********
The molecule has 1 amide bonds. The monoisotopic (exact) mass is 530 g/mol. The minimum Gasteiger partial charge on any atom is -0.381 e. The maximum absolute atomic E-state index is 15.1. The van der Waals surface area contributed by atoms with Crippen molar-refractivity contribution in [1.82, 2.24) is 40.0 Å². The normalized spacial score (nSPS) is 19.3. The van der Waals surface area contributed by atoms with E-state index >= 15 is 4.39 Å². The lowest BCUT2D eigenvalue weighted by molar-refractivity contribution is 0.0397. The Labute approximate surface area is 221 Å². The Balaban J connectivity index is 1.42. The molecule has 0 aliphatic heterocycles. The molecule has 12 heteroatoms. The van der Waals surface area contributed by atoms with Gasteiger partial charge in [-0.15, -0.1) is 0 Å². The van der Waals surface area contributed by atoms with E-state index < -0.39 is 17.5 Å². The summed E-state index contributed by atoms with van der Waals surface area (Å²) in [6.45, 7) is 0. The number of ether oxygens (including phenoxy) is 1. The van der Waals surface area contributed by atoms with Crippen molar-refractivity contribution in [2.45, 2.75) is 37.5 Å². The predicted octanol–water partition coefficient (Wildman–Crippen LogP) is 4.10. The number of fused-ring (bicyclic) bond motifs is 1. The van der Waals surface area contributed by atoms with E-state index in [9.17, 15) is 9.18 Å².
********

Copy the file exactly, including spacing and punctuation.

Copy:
The molecule has 1 amide bonds. The monoisotopic (exact) mass is 530 g/mol. The minimum Gasteiger partial charge on any atom is -0.381 e. The maximum absolute atomic E-state index is 15.1. The van der Waals surface area contributed by atoms with Crippen molar-refractivity contribution in [1.82, 2.24) is 40.0 Å². The normalized spacial score (nSPS) is 19.3. The van der Waals surface area contributed by atoms with E-state index >= 15 is 4.39 Å². The lowest BCUT2D eigenvalue weighted by molar-refractivity contribution is 0.0397. The Labute approximate surface area is 221 Å². The Balaban J connectivity index is 1.42. The molecule has 0 aliphatic heterocycles. The molecule has 12 heteroatoms. The van der Waals surface area contributed by atoms with Gasteiger partial charge in [-0.15, -0.1) is 0 Å². The van der Waals surface area contributed by atoms with E-state index < -0.39 is 17.5 Å². The summed E-state index contributed by atoms with van der Waals surface area (Å²) in [6.45, 7) is 0. The number of ether oxygens (including phenoxy) is 1. The van der Waals surface area contributed by atoms with Crippen molar-refractivity contribution in [2.45, 2.75) is 37.5 Å². The predicted octanol–water partition coefficient (Wildman–Crippen LogP) is 4.10. The number of fused-ring (bicyclic) bond motifs is 1. The van der Waals surface area contributed by atoms with E-state index in [9.17, 15) is 9.18 Å².